A key part of what makes CBC’s The Current so worthwhile to listen to is the interviewing ability of Anna Maria Tremonti, who manages to be appropriately skeptical and demanding with public figures but who can also demonstrate remarkable insight and compassion when interviewing people with difficult stories to tell. Her recent segment with bipolar […]


I was hired to photograph the launch of Massey College historian Judith Skelton Grant’s book: A Meeting of Minds: The Massey College Story. The book contains at least two of my photos. There is one of a Massey dinner which I have also made into a mosaic, used as a two-page spread for the front […]

{ 1 comment }

Justin Trudeau apparently dislikes being reminded about the science of climate change and the implications for Canada’s bitumen sands: The environmentalist advised Trudeau about accepting the internationally agreed target for a two-degree rise in global temperature means that 80 per cent of the oil sands would have to stay in the ground. Suzuki said Trudeau […]


On Thursday and Friday I photographed a conference at the Munk School, hosted in part by the Bill Graham Centre for Contemporary International History: Regional Governments in International Affairs: Lessons from the Arctic.


Anonymous threats of violence against women and feminists at the University of Toronto have appeared online recently. In response, the women’s caucus of CUPE 3902 organized a demonstration against gendered violence.


At Massey College today a magnificent new sculpture was unveiled in the quad: a bronze cast of birch branches made by Camilla Geary-Martin. The artwork is dedicated in part to Ursula Franklin — a remarkable Senior Fellow of the College — as well as the late Boris Stoicheff.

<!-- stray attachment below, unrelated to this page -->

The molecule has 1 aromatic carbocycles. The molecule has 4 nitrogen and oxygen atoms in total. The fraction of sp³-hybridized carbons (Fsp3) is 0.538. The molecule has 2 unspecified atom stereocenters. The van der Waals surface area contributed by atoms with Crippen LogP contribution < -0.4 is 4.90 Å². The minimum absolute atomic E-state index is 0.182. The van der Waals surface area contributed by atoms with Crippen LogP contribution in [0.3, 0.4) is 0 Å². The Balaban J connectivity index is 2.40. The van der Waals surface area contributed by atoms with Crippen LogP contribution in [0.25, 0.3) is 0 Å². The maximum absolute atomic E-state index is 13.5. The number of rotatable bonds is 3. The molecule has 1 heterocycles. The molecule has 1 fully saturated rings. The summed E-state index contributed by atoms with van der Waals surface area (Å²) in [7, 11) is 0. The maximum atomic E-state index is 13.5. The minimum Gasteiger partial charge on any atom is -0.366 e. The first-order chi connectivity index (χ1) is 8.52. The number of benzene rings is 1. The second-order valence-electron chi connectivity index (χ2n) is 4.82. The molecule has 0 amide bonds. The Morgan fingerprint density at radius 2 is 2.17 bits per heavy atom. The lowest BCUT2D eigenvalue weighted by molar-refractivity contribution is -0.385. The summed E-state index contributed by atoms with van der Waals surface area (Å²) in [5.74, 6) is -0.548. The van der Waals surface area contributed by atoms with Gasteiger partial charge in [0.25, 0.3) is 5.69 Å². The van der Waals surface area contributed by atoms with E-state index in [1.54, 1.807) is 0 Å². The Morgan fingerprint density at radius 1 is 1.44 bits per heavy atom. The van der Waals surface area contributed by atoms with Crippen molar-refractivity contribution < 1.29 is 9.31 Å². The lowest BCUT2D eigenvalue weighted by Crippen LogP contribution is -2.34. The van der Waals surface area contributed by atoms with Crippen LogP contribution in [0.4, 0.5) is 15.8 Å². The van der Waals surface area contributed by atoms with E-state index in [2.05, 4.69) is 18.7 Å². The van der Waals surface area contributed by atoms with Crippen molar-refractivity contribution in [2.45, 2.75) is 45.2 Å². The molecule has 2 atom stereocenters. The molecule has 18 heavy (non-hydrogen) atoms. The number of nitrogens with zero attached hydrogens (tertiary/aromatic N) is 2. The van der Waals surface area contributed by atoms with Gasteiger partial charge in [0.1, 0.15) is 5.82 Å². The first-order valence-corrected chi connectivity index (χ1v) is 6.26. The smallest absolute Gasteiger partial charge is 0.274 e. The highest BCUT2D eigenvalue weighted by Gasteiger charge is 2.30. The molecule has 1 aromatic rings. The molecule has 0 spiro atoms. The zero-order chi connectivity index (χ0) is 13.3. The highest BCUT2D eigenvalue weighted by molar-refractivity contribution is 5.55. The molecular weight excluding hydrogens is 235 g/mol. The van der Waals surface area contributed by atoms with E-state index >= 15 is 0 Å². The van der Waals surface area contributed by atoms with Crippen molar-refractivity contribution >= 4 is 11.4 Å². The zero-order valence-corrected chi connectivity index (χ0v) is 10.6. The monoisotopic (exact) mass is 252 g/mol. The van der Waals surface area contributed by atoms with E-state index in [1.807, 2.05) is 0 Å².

Back in 2012, then-Conservative senator Hugh Segal gave an impressive lecture on achieving large-scale poverty reduction in Canada, including through the establishment of a guaranteed minimum income. Recently, he spoke with The Georgia Strait about how the topic is unlikely to come up during this election.


On Saturday, the Aamjiwnaang First Nation brought in about 200 people by bus to witness firsthand the petrochemical complex that surrounds their reserve. A number of members took part, partly as a means of showing solidarity and support for aboriginal communities who are resisting fossil fuel development and climate change.


Stephen Harper’s Conservatives won their first minority in Canada’s 39th general election in 2006, defeating the Liberals under Paul Martin with 124 seats to 103. In 2008, the Conservatives did better against the Liberals under Stéphane Dion, ending up with 143 and 77 seats respectively. In 2011, the Conservatives won a majority government with 166 […]



September 2, 2015

in Canada, Economics, Law, Politics, Travel

As a long-time student of politics, I often find myself wondering if Sweden simply has public policy basically figured out and everyone else is just screwing it up or governed by self-interested elites. Would nearly all countries be better off imprisoning their politicians and high-level civil servants, bringing in some Swedish politicians and bureaucrats, and […]